Frightening Flicks

Consult your doctor! Bring your seat belts! The 13 greatest shocks of all time! This is no public service announcement from the National Safety Board, but a warning to all who dare enter the realm of the Miami Beach Cinematheque this Halloween weekend for a trio of events. Those also happen to be promotional tag lines to the 1959 film House On Haunted Hill, starring the king of horror schlock himself, Vincent Price. The story follows five guests of the creepy Frederick Loren, played by Price, who offers them each a tidy $10,000 if they can last through the night at his scary mansion. Of course, Loren makes the game interesting by giving each a pistol and pulling all the tricks from his sinister sleeve to push them over the edge. Which is kind of what the director of the film, B-movie fright-meister William Castle, was trying to do to his audience. And while Castle was known for making high-quality low-budget horror flicks, especially during his heyday in the 1950s, he may be more famous for his over-the-top showmanship and marketing gimmicks, like rigging the theater seats with electric shocks or swinging a skeleton over the audience. The Cinematheque plans to offer a few Castle-like surprises of its own during the film tonight. The Halloween thrills keep coming Friday night, when locals come out to give a visual presentation and reading of Scriptures, a play by Joseph Meneguzzo that delves into Mary Shelley's Frankenstein. Despite the contemporary setting, this reading includes the character, and narrator, of the original story -- Robert Walton. Rounding out the ghoul-fest at 8:30 p.m. on Saturday is yet another telling of the classic vampire tale -- Dracula: Pages From a Virgin's Diary (2002). Coming from idiosyncratic Canadian director Guy Madden, this is no typical Dracula story line but a nonlinear, beautifully stylized, expressionistic creation, adapted from a Royal Winnipeg Ballet performance.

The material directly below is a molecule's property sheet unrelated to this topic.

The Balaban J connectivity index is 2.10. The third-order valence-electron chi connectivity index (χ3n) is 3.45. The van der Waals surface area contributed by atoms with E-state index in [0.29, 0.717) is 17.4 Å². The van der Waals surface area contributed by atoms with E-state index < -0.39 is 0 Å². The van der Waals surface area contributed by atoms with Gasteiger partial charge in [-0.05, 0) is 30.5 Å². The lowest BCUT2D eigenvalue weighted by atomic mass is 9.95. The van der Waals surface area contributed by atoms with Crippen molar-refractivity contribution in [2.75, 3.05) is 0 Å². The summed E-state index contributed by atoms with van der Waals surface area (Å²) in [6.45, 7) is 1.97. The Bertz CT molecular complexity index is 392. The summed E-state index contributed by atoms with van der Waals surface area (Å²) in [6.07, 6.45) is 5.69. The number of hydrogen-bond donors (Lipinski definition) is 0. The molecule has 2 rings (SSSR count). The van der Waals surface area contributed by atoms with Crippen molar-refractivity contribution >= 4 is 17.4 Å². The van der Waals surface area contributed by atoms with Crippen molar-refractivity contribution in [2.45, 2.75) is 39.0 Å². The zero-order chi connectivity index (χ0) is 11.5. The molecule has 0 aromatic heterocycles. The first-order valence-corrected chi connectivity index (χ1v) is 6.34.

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John Anderson

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